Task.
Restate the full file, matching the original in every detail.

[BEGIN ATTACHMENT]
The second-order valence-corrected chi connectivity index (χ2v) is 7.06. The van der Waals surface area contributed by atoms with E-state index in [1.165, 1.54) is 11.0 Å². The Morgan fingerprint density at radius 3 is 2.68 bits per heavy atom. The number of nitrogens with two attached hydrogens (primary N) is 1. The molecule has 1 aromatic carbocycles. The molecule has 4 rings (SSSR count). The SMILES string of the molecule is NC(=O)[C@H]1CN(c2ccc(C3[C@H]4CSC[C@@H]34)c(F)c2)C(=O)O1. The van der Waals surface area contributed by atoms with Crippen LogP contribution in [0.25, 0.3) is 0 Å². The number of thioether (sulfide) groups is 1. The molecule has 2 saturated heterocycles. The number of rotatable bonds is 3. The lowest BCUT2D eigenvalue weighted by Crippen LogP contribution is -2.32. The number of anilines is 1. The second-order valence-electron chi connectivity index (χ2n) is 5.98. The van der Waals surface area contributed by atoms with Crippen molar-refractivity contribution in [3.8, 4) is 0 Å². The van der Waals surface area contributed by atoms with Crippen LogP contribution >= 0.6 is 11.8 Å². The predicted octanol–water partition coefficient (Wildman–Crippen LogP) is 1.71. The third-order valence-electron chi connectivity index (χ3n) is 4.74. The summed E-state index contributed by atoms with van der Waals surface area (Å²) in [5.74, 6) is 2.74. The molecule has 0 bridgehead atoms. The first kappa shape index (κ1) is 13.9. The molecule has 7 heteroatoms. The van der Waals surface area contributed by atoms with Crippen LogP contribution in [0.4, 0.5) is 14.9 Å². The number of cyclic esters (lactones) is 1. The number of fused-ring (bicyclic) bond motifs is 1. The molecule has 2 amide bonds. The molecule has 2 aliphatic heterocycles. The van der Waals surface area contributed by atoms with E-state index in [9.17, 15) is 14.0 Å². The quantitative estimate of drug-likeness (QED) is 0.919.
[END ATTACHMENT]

The second-order valence-corrected chi connectivity index (χ2v) is 7.06. The van der Waals surface area contributed by atoms with E-state index in [1.165, 1.54) is 11.0 Å². The Morgan fingerprint density at radius 3 is 2.68 bits per heavy atom. The number of nitrogens with two attached hydrogens (primary N) is 1. The molecule has 1 aromatic carbocycles. The molecule has 4 rings (SSSR count). The SMILES string of the molecule is NC(=O)[C@H]1CN(c2ccc(C3[C@H]4CSC[C@@H]34)c(F)c2)C(=O)O1. The van der Waals surface area contributed by atoms with Crippen LogP contribution in [0.25, 0.3) is 0 Å². The number of thioether (sulfide) groups is 1. The molecule has 2 saturated heterocycles. The number of rotatable bonds is 3. The lowest BCUT2D eigenvalue weighted by Crippen LogP contribution is -2.32. The number of anilines is 1. The second-order valence-electron chi connectivity index (χ2n) is 5.98. The van der Waals surface area contributed by atoms with Crippen molar-refractivity contribution in [3.8, 4) is 0 Å². The van der Waals surface area contributed by atoms with Crippen LogP contribution >= 0.6 is 11.8 Å². The predicted octanol–water partition coefficient (Wildman–Crippen LogP) is 1.71. The third-order valence-electron chi connectivity index (χ3n) is 4.74. The summed E-state index contributed by atoms with van der Waals surface area (Å²) in [5.74, 6) is 2.74. The molecule has 0 bridgehead atoms. The first kappa shape index (κ1) is 13.9. The molecule has 7 heteroatoms. The van der Waals surface area contributed by atoms with Crippen LogP contribution in [0.4, 0.5) is 14.9 Å². The number of cyclic esters (lactones) is 1. The number of fused-ring (bicyclic) bond motifs is 1. The molecule has 2 amide bonds. The molecule has 2 aliphatic heterocycles. The van der Waals surface area contributed by atoms with E-state index in [9.17, 15) is 14.0 Å². The quantitative estimate of drug-likeness (QED) is 0.919.